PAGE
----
The future of manufacturing quality

In the future, as product moves through the manufacturing process, data are measured after each operation and will be used in subsequent operations to improve the product’s end quality. Typically, a part has a few critical specifications for the product that ultimately goes to the customer.

However, quality checks are performed throughout the manufacturing process in order to catch nonconformances at the source and before extra processing costs are incurred on a part that is scrapped. Specifications are then created to control the quality of intermediate steps, and quality checks are performed. Those specifications have an acceptable range associated with them.

The stack-up of the variability from each process step can cause the end-product to be out of tolerance, even though the process steps are acceptable. Or, the specifications on the intermediate steps are conservative, ultimately leading to higher production costs. Each process step is developed assuming that a nominal part was created at the prior step.

The measurements from prior processing steps will be used to adjust downstream processing steps to ensure that each step is aligned with producing products that meet the critical requirements of the product that goes to the customer. This will allow more flexibility in upstream processes because the in-process tolerances will not need to be as conservative.

If customer requirements drive more stringent tolerances, this capability may enable existing equipment to meet the more stringent requirements. This could apply beyond dimensional measurements.

For example, material composition or hardness, measured at the foundry, could be used in subsequent machining operations to optimize speeds and feeds on a per-part basis. As an individual operation output begins to drift or shift, the process control system will automatically adjust the operation to ensure that it stays in control.

Systems exist for this today, but they rely on simple rules for making adjustments. For example, if a dimension is trending high or low, then an adjustment will be made to the machine to compensate. However, in relation to complex parts, dimensions have multiple relationships to other dimensions, and adjusting one may have a negative effect on another.

Future systems will utilize artificial intelligence to recognize the relationships between dimensions and make appropriate adjustments to processing equipment.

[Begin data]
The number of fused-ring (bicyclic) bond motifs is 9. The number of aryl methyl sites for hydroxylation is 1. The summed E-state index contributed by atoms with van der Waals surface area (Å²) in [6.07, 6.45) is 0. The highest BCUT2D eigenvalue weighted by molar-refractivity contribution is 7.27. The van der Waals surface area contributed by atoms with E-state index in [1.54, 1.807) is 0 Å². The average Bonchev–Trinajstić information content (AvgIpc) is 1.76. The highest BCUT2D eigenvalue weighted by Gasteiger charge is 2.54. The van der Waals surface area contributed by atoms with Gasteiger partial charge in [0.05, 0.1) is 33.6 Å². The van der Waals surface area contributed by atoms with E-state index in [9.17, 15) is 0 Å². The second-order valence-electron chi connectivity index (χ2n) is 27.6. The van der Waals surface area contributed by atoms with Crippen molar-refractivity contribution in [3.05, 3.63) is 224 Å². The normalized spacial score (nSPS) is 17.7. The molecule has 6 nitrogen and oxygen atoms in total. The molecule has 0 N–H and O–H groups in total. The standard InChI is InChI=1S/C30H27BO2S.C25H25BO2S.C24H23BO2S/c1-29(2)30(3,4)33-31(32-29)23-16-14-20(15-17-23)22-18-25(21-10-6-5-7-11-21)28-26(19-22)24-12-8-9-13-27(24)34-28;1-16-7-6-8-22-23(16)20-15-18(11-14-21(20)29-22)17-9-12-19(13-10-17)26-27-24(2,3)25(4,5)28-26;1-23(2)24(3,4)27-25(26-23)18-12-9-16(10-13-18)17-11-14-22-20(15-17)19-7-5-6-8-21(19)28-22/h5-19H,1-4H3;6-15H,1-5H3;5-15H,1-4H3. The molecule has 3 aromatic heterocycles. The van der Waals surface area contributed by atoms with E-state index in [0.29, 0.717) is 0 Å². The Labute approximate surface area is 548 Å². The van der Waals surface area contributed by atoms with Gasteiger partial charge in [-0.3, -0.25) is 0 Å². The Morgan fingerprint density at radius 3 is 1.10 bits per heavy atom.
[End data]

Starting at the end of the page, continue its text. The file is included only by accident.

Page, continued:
The future of life-cycle quality

In the future, the customer will monitor products while in use, and the data will be used throughout the entire business for improving design, production, and end use.

Monitoring the quality of a product’s performance will have benefits for the customer with regards to predictions associated with product malfunctions and product downtime. This will lead to better scheduling and parts inventory management for the customer.

Other benefits will come from a data-based understanding of how the customer utilizes the product. This knowledge will drive further product development, which is more focused on customer uses. The data from real usage and any failures will be analyzed, and correlations with manufacturing quality data will be analyzed to alert factories of issues.

In this article I’ve explored a few possibilities of how quality data will be used in the future. Quality data will permeate throughout the product’s life cycle. It will enable design departments to create more producible parts, manufacturing costs will decrease, and customer data will complete the loop for improved future products.

First published on the GE Digital blog.

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About The Author

Andy Henderson’s picture

Andy Henderson

As an industry analyst at GE Digital, Andy Henderson leverages his experience from his time as an advanced manufacturing engineer within GE Power and his research during his doctoral program to promote a vision for the future of heavy industry/discrete manufacturing and drive strategy for achieving that vision.